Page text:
Endeavour will do flyovers Friday of Los Angeles, Sacramento and San Francisco atop a modified jumbo jet — weather permitting — then land back at Los Angeles International Airport to end its three-day journey to its retirement home.

Good visibility is key, since the purpose of the flight up the state of California and back is to show off Endeavour to the American public from the sky, and NASA encourages onlookers to share their sightings of the airborne spectacle on social media.

NASA delayed Friday’s takeoff by an hour to 8:15 a.m. PDT “to increase the probability that fog over the San Francisco area will dissipate before the flyover,” according to the space agency’s website.

After its day trip is done, the orbiter will be removed from its perch atop the Boeing 747 that has carried it cross-country from Florida’s Kennedy Space Center. Its final destination is the California Science Center in Los Angeles, where it will go on display for posterity.

NASA said the shuttle will be moved via roads on October 12-13 to its final spot at the science museum.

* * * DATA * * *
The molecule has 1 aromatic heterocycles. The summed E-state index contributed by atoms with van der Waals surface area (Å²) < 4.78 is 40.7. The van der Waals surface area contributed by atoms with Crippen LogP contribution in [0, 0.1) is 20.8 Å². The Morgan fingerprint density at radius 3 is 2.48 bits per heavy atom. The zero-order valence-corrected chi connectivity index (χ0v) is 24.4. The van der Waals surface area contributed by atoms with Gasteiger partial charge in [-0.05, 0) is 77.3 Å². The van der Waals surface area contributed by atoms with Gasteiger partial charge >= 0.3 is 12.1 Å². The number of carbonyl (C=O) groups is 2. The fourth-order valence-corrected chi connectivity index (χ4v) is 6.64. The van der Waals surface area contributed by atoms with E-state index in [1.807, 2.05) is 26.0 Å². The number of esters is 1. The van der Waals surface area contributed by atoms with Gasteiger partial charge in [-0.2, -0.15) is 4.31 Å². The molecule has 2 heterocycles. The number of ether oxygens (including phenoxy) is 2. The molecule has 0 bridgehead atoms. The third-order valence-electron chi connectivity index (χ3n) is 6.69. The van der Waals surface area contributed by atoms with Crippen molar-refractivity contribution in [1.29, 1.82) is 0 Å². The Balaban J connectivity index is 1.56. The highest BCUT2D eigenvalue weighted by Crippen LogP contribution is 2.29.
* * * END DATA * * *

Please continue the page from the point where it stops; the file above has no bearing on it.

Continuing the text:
On Thursday, it flew low over Tucson, Arizona, where Mark Kelly, who was the commander on the last Endeavour mission, watched with his wife, former U.S. Rep. Gabby Giffords, before touching down at Edwards Air Force Base in California.

“The space shuttle is really a testament to American engineering and ingenuity,” he told CNN affiliate KOLD. “It is the most amazing spacecraft ever built, by far.”

His wife had watched the launch of his mission but missed the landing, so it was great for her to see the shuttle in the air, he added.

Endeavour, along with Discovery, Enterprise and Atlantis, became a museum piece after NASA ended its 30-year shuttle program in July 2011.

Two other shuttles — Challenger and Columbia — were destroyed in accidents that killed all aboard. Challenger exploded shortly after launch in 1986, and Columbia broke apart upon re-entry into Earth’s atmosphere in 2003.

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